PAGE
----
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  • freeze roasted beans will lose flavor

    I bought some roasted SO beans and some green SO beans for experimenting with coffee blends. At the roasters. these roasted beans came out from a cool-room freezer. So when I got home, I put them in the freezer too. The roasted SO beans i bought tasted great, I tried indonesian sulu wesi, indonesian mandheling, brazil, ethopian . I tried them like 1-2 days gap, with condense milk. I am not a regular coffee drinker, so I had to stretch the coffee drinking a bit, to sink in the taste,flavor,aroma,etc. The next stage, I mix these SO roasted beans and play around the proportions - tasted aweful. Something seem wrong, so I went back to test the SO manhedling, the flavor was not the same as I 1st bought it. I think frozen roasted coffeebean may have spoil the flavor, or time gap (3wks from 1st taste) have been too long a shelf life for the coffee. I pound the coffee beans before every brew. My next stage is to roast the green beans and compare my roast with the ones I bought. But since my purchase roasted beans have gone off flavour, I think I am stuck with 250gmX4(variety) of flavor expired beans, can I re-roast them to lifen them up? Can anyone shed some light pls, thanks in advance. Also - I bought these beans and had these plans before knowing about this coffeesnobs site, then I spent many weeks going over the blend section and was a great help in getting me educated on the do's dont and trials and errors of other experts or hobbyists in this blending game. Thank you

  • #2
    The first place you went wrong was putting them in the freezer! Once coffee is roasted it needs to be placed in a sealed bag to age between 5 and 14 days to get the best results. Coffee is very delicate, It hates the cold/heat and sunlight. Keep then in a airtight container in the cupboard and only grind as you need. As ground coffee will go stale after 10-15 minutes after grinding and whole beans will go stale within 24 hours out of the bag.

    Re roasting beans will not get them back to life. Best thing to do is toss them in the bin and start again. Blending coffee is an art form and takes many years of practise and kg too. start off with a nice base coffee like a brasil or a colombia and add 20% here and 10% there of other beans to get the flavour you want.

    Hope this helps

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    • #3
      Originally posted by otahotah View Post
      I pound the coffee beans before every brew.
      Yikes!!! I hope you meant to say "I grind the coffee beans..." or do you really pound them?????!!!!!! If you do it is definitely time to buy a proper coffee grinder as this will make all the difference in the world.

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      • #4
        Understand your reaction re pounding.

        Bear in mind the fact that a large part of the coffee drinking word do in fact grind their beans using a mortar and pestle or similar ASMR Kitchen - Mortar Pestle 02 Grinding Coffee - YouTube looks like the bloke in the clip did a pretty good job, not sure I would have the patience to spend 7 mins grinding a few grams of coffee in a M&P.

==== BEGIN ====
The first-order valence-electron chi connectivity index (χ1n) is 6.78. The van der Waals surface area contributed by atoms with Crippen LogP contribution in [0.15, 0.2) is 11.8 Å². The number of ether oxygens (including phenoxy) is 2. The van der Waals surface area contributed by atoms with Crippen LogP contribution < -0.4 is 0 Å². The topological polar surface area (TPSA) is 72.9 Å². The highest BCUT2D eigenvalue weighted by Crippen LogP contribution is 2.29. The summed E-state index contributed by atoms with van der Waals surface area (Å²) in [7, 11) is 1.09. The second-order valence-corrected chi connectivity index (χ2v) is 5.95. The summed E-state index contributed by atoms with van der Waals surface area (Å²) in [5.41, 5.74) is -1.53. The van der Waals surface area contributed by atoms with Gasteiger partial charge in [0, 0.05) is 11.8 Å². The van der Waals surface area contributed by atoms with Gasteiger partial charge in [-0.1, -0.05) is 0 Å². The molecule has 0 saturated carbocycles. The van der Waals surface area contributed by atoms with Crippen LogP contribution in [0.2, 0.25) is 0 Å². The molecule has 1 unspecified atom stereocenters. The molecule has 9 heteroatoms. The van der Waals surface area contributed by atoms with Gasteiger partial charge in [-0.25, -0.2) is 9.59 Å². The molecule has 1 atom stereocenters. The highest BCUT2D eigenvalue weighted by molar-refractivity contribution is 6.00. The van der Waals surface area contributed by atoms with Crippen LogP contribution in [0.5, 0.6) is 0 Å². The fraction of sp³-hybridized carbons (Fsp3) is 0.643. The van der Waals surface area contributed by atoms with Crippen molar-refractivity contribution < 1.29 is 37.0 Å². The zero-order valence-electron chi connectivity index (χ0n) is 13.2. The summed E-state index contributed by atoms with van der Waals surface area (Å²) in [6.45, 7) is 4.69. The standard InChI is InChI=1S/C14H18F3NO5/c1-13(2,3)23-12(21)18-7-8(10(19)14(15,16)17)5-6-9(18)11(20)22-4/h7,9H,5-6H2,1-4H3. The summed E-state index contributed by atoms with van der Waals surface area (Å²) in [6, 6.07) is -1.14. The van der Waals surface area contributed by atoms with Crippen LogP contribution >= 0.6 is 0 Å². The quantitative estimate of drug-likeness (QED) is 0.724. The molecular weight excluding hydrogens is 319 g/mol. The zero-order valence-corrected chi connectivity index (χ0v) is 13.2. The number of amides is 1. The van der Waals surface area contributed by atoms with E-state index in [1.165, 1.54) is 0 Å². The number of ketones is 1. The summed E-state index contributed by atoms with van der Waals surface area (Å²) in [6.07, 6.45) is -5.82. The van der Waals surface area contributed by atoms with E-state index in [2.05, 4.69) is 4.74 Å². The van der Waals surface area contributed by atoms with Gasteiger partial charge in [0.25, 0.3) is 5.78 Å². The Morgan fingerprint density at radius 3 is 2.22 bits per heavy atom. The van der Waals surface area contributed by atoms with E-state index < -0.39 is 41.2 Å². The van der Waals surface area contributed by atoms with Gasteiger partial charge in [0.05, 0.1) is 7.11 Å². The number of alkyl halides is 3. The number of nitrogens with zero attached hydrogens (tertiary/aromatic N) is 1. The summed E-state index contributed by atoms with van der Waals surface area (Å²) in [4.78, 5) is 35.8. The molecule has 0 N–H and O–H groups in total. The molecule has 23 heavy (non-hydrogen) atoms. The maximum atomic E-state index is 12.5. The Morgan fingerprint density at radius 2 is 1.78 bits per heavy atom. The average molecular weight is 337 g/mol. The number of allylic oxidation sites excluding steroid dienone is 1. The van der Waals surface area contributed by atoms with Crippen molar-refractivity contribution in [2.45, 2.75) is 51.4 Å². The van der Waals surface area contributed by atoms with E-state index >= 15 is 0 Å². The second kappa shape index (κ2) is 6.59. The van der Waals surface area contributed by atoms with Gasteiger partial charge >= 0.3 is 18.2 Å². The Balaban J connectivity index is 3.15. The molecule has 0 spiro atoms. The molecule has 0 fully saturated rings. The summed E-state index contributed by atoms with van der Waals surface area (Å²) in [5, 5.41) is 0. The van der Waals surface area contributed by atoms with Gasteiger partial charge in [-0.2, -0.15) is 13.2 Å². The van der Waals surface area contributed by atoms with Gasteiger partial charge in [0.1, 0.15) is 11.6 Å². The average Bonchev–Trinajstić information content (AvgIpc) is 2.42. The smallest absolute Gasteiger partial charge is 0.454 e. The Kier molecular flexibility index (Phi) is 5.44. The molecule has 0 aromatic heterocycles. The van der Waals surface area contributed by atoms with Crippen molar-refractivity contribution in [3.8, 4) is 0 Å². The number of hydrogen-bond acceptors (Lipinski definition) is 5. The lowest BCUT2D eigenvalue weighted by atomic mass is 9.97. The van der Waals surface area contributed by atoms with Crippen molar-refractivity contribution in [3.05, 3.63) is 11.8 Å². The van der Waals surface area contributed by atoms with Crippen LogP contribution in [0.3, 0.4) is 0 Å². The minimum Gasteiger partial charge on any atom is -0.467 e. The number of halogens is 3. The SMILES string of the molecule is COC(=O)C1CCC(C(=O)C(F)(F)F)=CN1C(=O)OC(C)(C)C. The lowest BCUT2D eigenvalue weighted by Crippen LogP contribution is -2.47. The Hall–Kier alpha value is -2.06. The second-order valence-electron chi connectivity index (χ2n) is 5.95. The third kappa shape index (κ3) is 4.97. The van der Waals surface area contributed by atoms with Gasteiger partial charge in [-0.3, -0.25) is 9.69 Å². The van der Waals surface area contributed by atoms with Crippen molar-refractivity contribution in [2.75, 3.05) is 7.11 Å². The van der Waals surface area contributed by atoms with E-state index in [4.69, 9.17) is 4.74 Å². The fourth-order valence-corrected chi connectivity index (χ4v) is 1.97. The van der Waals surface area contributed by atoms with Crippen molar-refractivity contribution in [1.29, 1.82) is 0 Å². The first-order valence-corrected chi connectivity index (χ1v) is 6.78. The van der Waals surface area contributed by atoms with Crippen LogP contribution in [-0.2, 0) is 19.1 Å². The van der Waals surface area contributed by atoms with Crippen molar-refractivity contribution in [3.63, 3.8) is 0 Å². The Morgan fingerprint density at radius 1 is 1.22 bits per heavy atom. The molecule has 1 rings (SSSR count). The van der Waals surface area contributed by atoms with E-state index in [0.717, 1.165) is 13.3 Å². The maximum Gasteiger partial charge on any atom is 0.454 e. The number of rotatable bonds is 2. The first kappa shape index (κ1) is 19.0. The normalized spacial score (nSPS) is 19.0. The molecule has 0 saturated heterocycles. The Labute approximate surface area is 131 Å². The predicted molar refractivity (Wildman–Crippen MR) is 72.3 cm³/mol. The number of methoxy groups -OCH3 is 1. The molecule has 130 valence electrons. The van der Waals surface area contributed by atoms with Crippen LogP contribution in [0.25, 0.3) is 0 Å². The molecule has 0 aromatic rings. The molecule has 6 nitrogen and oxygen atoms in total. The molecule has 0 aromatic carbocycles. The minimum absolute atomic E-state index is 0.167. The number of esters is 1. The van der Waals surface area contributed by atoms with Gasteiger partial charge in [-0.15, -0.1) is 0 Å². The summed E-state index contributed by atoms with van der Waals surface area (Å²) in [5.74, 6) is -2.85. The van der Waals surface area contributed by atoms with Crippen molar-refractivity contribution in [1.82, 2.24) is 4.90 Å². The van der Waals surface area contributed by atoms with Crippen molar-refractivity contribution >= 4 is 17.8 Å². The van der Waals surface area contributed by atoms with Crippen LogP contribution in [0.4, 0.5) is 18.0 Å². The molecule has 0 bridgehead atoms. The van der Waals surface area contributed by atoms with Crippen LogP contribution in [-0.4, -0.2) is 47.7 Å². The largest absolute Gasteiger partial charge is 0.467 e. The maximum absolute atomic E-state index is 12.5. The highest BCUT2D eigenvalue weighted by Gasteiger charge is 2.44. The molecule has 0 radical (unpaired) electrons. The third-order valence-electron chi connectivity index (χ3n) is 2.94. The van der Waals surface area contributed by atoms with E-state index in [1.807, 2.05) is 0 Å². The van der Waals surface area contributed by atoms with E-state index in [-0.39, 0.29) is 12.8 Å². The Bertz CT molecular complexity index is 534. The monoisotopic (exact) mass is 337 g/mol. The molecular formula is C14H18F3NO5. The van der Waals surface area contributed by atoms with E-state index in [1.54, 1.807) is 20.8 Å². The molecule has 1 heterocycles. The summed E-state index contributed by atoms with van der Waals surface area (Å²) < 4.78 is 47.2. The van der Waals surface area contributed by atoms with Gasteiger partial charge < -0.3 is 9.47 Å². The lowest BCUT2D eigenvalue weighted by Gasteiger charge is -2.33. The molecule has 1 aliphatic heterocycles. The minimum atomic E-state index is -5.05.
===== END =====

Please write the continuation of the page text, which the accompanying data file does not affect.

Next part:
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        • #5
          Originally posted by Yelta View Post
          Understand your reaction re pounding.

          Bear in mind the fact that a large part of the coffee drinking word do in fact grind their beans using a mortar and pestle or similar ASMR Kitchen - Mortar Pestle 02 Grinding Coffee - YouTube looks like the bloke in the clip did a pretty good job, not sure I would have the patience to spend 7 mins grinding a few grams of coffee in a M&P.
          I'm well aware of that and I am pretty sure that somewhere in the world there are people who still rub sticks together to get a fire going as well. What surprises me is that it is possible to find someone on Coffee Snobs who "pounds their coffee" and then expresses shock that the results in the cup are inconsistent and disappointing

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          • #6
            Welcome Otahotah,

            Where are you located? Singapore/Malaysia (just guessing from the username)? I'm also guessing that your roaster had been keeping the beans in the freezer because their shop has no air con. As the others have said, freezing the beans isn't a great idea, and certainly don't try roasting them twice (save that for duck ) I'd consider the frozen roasted beans as a learning experience, and concentrate on getting the best out of your green beans. Try to find somewhere dark and cool, but not freezing.

            Cheers
            BOSW

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            • #7
              thanks to everybody who commented on my thread. yes I pound them, this way i can see the and feel and examine the roasted beans that i bought, for example the ethopian had heaps of peals (silver something cant think of the jargon). One of the SO had beans that are crunchy brown, others the feel and texture is a bit different. One could slowly smell the aroma, and guess what - after I brewed them I even kept the sediments/coarse bits in a small port glass for 5days - and coming back for a sniff. From pounding the beans to brew to drink to after-sniff, I noticed some beans still have the power-in-the aroma whilst others faded. In particular, the brazilian and manhedaling but less so the sulawesi and ethopian. I am located in sydney, I bought those beans from a reputed local roaster, my aim is to recreated the typical southeast asian coffee which they drink with condensed milk. So it may seem odd me being a newbie, not a coffee addict, doing things may seem out of the ordinary. But hopefully I can create the blend recepes of say indonesian aroma kopi etc. Their mix would be some robusta, liberica, arabica roasted with sugar margarine sesame salt corn(maybe) . Try this in your roaster or grind these in your grinder and you will spend hrs cleaning the equipment. I will plod along with this experiment and see what i encounter. Thanks again for all your input.